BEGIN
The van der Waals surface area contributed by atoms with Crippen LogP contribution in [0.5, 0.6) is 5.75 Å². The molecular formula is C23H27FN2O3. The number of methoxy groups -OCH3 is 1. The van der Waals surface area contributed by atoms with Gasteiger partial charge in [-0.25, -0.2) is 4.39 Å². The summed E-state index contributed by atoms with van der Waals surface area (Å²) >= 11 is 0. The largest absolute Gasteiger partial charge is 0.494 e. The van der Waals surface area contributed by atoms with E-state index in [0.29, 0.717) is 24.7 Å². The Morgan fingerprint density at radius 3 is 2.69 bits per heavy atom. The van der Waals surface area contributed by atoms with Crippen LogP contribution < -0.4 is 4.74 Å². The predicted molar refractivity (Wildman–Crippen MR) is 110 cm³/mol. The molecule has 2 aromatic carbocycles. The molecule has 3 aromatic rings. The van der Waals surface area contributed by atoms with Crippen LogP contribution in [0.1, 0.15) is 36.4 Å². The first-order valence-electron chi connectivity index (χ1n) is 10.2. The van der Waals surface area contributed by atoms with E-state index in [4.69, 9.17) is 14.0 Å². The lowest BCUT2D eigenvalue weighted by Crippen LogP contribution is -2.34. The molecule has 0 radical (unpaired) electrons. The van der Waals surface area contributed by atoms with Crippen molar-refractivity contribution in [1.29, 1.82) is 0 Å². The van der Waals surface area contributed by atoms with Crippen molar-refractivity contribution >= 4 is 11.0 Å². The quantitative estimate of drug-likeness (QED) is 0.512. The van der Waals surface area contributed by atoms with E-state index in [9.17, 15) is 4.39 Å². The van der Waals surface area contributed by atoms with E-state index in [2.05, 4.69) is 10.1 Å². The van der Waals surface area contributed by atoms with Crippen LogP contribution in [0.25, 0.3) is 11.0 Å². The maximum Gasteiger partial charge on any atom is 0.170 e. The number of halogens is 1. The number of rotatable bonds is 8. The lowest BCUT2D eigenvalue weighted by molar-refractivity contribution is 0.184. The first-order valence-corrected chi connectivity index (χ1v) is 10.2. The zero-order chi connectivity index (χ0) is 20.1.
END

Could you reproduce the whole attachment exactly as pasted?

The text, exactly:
The van der Waals surface area contributed by atoms with Crippen LogP contribution in [0.5, 0.6) is 5.75 Å². The molecular formula is C23H27FN2O3. The number of methoxy groups -OCH3 is 1. The van der Waals surface area contributed by atoms with Gasteiger partial charge in [-0.25, -0.2) is 4.39 Å². The summed E-state index contributed by atoms with van der Waals surface area (Å²) >= 11 is 0. The largest absolute Gasteiger partial charge is 0.494 e. The van der Waals surface area contributed by atoms with E-state index in [0.29, 0.717) is 24.7 Å². The Morgan fingerprint density at radius 3 is 2.69 bits per heavy atom. The van der Waals surface area contributed by atoms with Crippen LogP contribution < -0.4 is 4.74 Å². The predicted molar refractivity (Wildman–Crippen MR) is 110 cm³/mol. The molecule has 2 aromatic carbocycles. The molecule has 3 aromatic rings. The van der Waals surface area contributed by atoms with Crippen LogP contribution in [0.1, 0.15) is 36.4 Å². The first-order valence-electron chi connectivity index (χ1n) is 10.2. The van der Waals surface area contributed by atoms with E-state index in [4.69, 9.17) is 14.0 Å². The lowest BCUT2D eigenvalue weighted by Crippen LogP contribution is -2.34. The molecule has 0 radical (unpaired) electrons. The van der Waals surface area contributed by atoms with Crippen molar-refractivity contribution in [1.29, 1.82) is 0 Å². The van der Waals surface area contributed by atoms with Crippen molar-refractivity contribution >= 4 is 11.0 Å². The quantitative estimate of drug-likeness (QED) is 0.512. The van der Waals surface area contributed by atoms with E-state index in [9.17, 15) is 4.39 Å². The van der Waals surface area contributed by atoms with E-state index in [2.05, 4.69) is 10.1 Å². The van der Waals surface area contributed by atoms with Crippen LogP contribution in [0.25, 0.3) is 11.0 Å². The maximum Gasteiger partial charge on any atom is 0.170 e. The number of halogens is 1. The number of rotatable bonds is 8. The lowest BCUT2D eigenvalue weighted by molar-refractivity contribution is 0.184. The first-order valence-corrected chi connectivity index (χ1v) is 10.2. The zero-order chi connectivity index (χ0) is 20.1.